My time with the chronic inflammation of my joints

During the fall of 1994, my knees and legs started swelling and felt feverishly warm. The rheumatologist explained to me, that – as a response to the inflammatory heat in the knee joints – my body would form edema to, through this water retention, cool the inflammation in my knees down. If I pressed my finger lightly on an edema, the impression would remain visible for minutes afterward. Stretching and bending became more and more arduous and painful.

I started to wear wide clothes that needed to be easy to put on. My skin became dry and brittle; my gums were bleeding almost daily.

But as long as I was on the move, the physical obstacles contained. I replaced speed and agility by planning, effective work, longer working hours and lots of creativity. Out of all people, I, who always liked to do everything on my own, had to rely on the help of others and became more frugal in my demands for externalities. Only this way I was able to balance both household and business.

Rheumatoid arthritis also continued to progress during the winter of 1994/95.

After resting, e.g., after prolonged sitting, I felt like a rusty old robot and was then only able to move very badly: only with difficulty could I get up from sitting, only do slow, tapping little steps, a rolling of the soles of the feet was impossible and not to even think about taking on a staircase. To get out of this slow motion, I needed five to ten minutes of movement.

I took my rheumatism as a case for the doctor and medicine. I felt helpless and trusted that the rheumatologist would do his best. Surely my illness would be unbearable without the medication he prescribed for me.

With a silent shudder and desperation, I ran through my life. I saw and felt my sick body and didn‘t have a plan why all of this happened to me.

So I took care of the areas that I was used to and where I still felt competent.

At first, I tried to talk to family, friends, and acquaintances about my rheumatism. But functionality was an absolute essential to the attractiveness of the people they would want to deal with. Obvious injuries such as broken legs were easy to classify and to understand.

But rheumatism, that appeared to them in the form of swelling; distortions; awkward movements or a tired, grim face, was neither as clear as a fractured bone nor as commonly understood as the flu. Rheumatism made them feel helpless. So in order not to be marginalized, I decided that it was better for me not to talk about my rheumatism.

Only my parents and my grandmother didn‘t avoid the topic. They consoled me with their sympathy and kept fetching me from my loneliness. The loving touch of a cool gentle hand on my hot, thick joints did me very well.

During sleep, pain usually arose alternately in the fingers, hands, wrists, forearms, elbows, shoulders, legs, knees, feet, and toes.

During the day, after the morning stiffness, I felt moderate pain in my arms and legs, as well as inflammatory attacks accompanied by even more intense pain. As long as I was in motion, I mostly felt pain on overload, e.g., when I was carrying too heavy things.

Also, I got a “moon face” – bloated and therefore plump – caused by taking cortisone.

My fingers continued to curve towards the palm of my hand. For the first eight weeks of my illness, I was – with growing effort on the matter – still able to stretch them or to make a fist. But now even that didn‘t work anymore.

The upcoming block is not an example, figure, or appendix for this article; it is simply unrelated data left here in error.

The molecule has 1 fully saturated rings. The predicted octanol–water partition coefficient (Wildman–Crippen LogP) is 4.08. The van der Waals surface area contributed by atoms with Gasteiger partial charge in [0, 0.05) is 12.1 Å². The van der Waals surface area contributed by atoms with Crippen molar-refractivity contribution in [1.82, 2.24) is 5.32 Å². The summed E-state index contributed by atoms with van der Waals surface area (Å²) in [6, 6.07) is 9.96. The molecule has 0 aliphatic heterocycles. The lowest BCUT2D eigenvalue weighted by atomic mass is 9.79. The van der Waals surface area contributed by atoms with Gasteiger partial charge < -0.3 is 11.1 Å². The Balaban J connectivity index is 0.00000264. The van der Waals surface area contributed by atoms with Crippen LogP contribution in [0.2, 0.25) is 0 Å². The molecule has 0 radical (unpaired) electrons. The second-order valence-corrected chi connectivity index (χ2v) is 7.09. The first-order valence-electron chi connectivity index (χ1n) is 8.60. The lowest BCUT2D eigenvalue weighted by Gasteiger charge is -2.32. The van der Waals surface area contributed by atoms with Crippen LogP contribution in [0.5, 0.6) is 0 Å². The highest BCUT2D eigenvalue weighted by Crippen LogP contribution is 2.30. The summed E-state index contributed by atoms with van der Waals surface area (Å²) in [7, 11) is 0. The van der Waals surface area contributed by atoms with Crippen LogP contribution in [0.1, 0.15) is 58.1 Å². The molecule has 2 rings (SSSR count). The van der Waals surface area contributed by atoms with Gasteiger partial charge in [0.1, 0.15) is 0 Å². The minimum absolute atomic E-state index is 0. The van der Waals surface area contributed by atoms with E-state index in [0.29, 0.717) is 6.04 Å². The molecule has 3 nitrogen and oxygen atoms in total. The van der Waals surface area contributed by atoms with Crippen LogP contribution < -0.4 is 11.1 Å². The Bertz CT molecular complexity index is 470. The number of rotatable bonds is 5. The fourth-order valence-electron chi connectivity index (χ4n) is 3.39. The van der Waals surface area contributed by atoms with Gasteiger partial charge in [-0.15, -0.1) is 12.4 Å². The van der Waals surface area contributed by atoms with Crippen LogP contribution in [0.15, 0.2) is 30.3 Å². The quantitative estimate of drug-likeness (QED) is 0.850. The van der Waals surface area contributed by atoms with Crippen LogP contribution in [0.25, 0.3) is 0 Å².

Over time, the fine hairs on my fingers and the back of my hands started to break. Soon, they were completely rubbed off, because I no longer felt a fine touch on my skin and therefore drove along on things with more intensity than necessary.

Later, the rheumatologist referred me to x-rays of my hands and feet. At that time, my fingers were already bowl-shaped and bent inwards. I was supposed to put them on the pad but wasn‘t even able to force them down onto the black plate.

The rheumatologist was my safe haven where I could „escape“ to when inflammatory pain and discomfort would get overwhelming. It was comforting to hear that the doctor already seemed to know what I described and what medication was required. “At last,“ I thought, „someone else than my closest family members understands my distress.” Because I had rheumatism, I received a certain recognition, which seemed to value me as a human being and at first enjoyed this subjective gain of the disease.

But I soon realized that this wasn‘t the right way to achieve respect. „It‘s wrong.“ I thought. I am important, not the disease I am struggling with. And if life holds any appreciation for me, then it should be for me as a person and my achievements. I didn‘t want to valorize myself by having a disease. I didn‘t want to be the brave patient whose job it was to bravely endure his suffering. After all, healing was my goal and not the recognition by a rheumatologist and his team.

Increasingly, I had to cope with more restricted movements. It was hardly possible for me to turn or to screw anything. To turn knobs on doors and bottles/glasses, I used special tools. Thus, the rotation was converted into a lever movement which I could handle.

My hands I increasingly experienced as weak and powerless. Often things slipped through my fingers because I wasn‘t any longer able to strengthen my grip (a bottle for instance). I couldn‘t hold the dog’s leash if it suddenly jerked, while the dog had the size of a normal domestic cat.

As time went by, I had to become more and more apt to handle things differently than I used to. To pick up and carry a bottle, for instance, I had to tilt it slightly, put one hand underneath it, and then press it against me before I could lift it up. As a precaution, I attached the end of the dog leash to my belt. Even the handling of cutlery, scissors, keys, etc. was difficult and painful if not impossible. Some things still went with good ideas somehow but took several times the usual time.